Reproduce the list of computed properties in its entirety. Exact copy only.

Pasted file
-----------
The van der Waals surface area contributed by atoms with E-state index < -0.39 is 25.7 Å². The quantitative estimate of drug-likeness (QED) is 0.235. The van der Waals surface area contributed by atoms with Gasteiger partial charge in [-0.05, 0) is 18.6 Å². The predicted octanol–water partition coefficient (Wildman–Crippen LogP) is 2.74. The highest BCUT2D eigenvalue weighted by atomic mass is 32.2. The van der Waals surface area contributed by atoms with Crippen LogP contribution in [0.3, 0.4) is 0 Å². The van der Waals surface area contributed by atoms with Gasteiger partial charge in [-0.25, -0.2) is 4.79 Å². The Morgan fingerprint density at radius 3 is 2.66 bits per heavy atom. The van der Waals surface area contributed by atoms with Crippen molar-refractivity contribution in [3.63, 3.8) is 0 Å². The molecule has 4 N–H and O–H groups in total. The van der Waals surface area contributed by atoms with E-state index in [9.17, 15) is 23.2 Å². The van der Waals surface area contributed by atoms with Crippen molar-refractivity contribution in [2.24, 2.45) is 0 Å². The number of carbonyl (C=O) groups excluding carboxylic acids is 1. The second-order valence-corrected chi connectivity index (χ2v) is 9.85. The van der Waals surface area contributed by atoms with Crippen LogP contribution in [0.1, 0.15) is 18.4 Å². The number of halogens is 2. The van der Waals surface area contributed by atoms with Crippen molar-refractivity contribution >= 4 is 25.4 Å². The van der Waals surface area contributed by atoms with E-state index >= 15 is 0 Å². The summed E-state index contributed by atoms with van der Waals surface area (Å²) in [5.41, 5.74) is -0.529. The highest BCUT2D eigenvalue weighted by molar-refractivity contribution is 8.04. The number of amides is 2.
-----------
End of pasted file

The van der Waals surface area contributed by atoms with E-state index < -0.39 is 25.7 Å². The quantitative estimate of drug-likeness (QED) is 0.235. The van der Waals surface area contributed by atoms with Gasteiger partial charge in [-0.05, 0) is 18.6 Å². The predicted octanol–water partition coefficient (Wildman–Crippen LogP) is 2.74. The highest BCUT2D eigenvalue weighted by atomic mass is 32.2. The van der Waals surface area contributed by atoms with Crippen LogP contribution in [0.3, 0.4) is 0 Å². The van der Waals surface area contributed by atoms with Gasteiger partial charge in [-0.25, -0.2) is 4.79 Å². The Morgan fingerprint density at radius 3 is 2.66 bits per heavy atom. The van der Waals surface area contributed by atoms with Crippen molar-refractivity contribution in [3.63, 3.8) is 0 Å². The molecule has 4 N–H and O–H groups in total. The van der Waals surface area contributed by atoms with E-state index in [9.17, 15) is 23.2 Å². The van der Waals surface area contributed by atoms with Crippen molar-refractivity contribution in [2.24, 2.45) is 0 Å². The number of carbonyl (C=O) groups excluding carboxylic acids is 1. The second-order valence-corrected chi connectivity index (χ2v) is 9.85. The van der Waals surface area contributed by atoms with Crippen LogP contribution in [0.1, 0.15) is 18.4 Å². The number of halogens is 2. The van der Waals surface area contributed by atoms with Crippen molar-refractivity contribution >= 4 is 25.4 Å². The van der Waals surface area contributed by atoms with E-state index >= 15 is 0 Å². The summed E-state index contributed by atoms with van der Waals surface area (Å²) in [5.41, 5.74) is -0.529. The highest BCUT2D eigenvalue weighted by molar-refractivity contribution is 8.04. The number of amides is 2.